Why not try to be perfect at being imperfect?

Amy Magyar, Coach

The beauty of “good enough.”

I am a recovering “perfectionist.”

I have been working hard for years to go from “everything HAS to be perfect” to letting in Brené Brown’s theory of “good enough.”

Raised by a feminist single Mom, “good enough” wasn’t going to cut it for me, her little girl. “PERFECT,” although she never used that term, was what she encouraged me to aim for. It wasn’t her fault, lots of Moms were helping their young daughters in the ‘70s navigate the new message of “we burned our bras so you can be anything you want to be” and the added pressure to those of us who wanted to make those women proud.


For years, when I aimed for “perfection,” I was rewarded for that effort. It got me plenty of job offers, big salaries, and important job titles. It also gave me a lifetime of anxiety and perfection paralysis. I am not sure that way of living was worth any fancy job title or big salary.


So, I’ve been trying something different. I quit aiming to be perfect, and instead, continue to aim for imperfect. And I take inspiration in the words of three amazing women who remind me it is safe for me to be imperfect.

Coach Lindsey wrote an incredible blog recently on being a Beginner and the beauty of Beginner’s Mind…Not sure what Beginner’s Mind is? Lindsey reminds us that it is a Zen Buddhist belief that “when you embrace being a beginner at something, you are your most open and vulnerable. Therefore, you are in a state of constant learning and experimentation. You actively work on non-comparison and non-judgment because well, you’re just starting out. There’s no need to know everything.” Thanks, Lindsey, for that reminder.

You know what I think is the best part of being a beginner? Beginners don’t have to be perfect. You get to do it messy. You get to do it “just so.” You basically have a “get out of jail free card” that allows you to be as imperfect as you want. But what has always amazed me is how uncomfortable folks are being in the “beginner’s stage.” We seem to immediately strive to be “perfect” at things that we just learned. Who in the world can actually achieve this kind of success? Not many actually, yet so many try to achieve this herculean feat. I say stay a beginner for a while and enjoy the freedom! Live in the imperfection of being a beginner and relish the learning.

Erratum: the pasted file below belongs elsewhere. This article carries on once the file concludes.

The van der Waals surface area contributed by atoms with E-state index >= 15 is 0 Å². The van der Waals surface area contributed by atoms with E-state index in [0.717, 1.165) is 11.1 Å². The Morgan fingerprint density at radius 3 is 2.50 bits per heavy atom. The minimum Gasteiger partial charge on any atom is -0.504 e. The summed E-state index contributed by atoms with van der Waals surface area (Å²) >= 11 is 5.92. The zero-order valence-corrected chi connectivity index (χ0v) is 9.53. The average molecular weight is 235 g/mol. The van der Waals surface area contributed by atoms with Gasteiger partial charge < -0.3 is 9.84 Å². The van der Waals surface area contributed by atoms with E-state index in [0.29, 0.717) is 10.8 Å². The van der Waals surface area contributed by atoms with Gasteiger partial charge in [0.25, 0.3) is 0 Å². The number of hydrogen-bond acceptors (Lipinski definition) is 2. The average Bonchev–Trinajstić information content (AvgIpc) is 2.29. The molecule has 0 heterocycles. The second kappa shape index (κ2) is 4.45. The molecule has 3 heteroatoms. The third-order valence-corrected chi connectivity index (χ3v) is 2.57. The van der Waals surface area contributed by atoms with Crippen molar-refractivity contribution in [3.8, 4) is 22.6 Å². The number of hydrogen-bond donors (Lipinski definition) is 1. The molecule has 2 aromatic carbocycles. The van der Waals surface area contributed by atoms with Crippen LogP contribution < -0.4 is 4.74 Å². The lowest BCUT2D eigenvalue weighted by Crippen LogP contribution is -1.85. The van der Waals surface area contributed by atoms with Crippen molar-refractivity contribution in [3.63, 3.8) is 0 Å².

Other than taking on beginner’s mind, how does one take steps in becoming a recovering perfectionist? Well, keep being perfect, but change what you are perfect in. With this in mind, let me be honest, I am still a perfectionist, but I am perfect at being imperfect. It allows me to strive for success in something, all be it a bit different success than most people strive for. By being imperfect, you finally recognize your ego voice exactly for what it is: You are your own personal Success Prevention Expert. And that expert keeps you stuck. And that keeps you “as-is.” So, by my thinking, perfectionism actually keeps you stuck. And is the opposite of growth, that thing that so many perfectionists aim for. Ironic, right?

I look to my “spirit animal,” Elizabeth Gilbert, who shares in Big Magic, Creative Living Beyond Fear that, “I think perfectionism is just fear in fancy shoes and a mink coat, pretending to be elegant when actually it’s just terrified. Because underneath that shiny veneer, perfectionism is nothing more that a deep existential angst the says, again and again, ‘I am not good enough and I will never be good enough.”

And finally, thank you to Coach Erika Gerdes who recently wrote in one of her recent blogs about her own inner critics that have kept her from making even the tiniest of movement, much less action that is perfect. Her honest, vulnerable blog inspired me to say it again, “let’s kick perfectionism to the curb and celebrate that we are enough!”

If asking you to completely give up your perfectionism is too much, why don’t we aim at being perfect at being imperfect? Let’s nail that…my gut says we will get more done. And feel a hell of a lot better. Sounds perfect, right?


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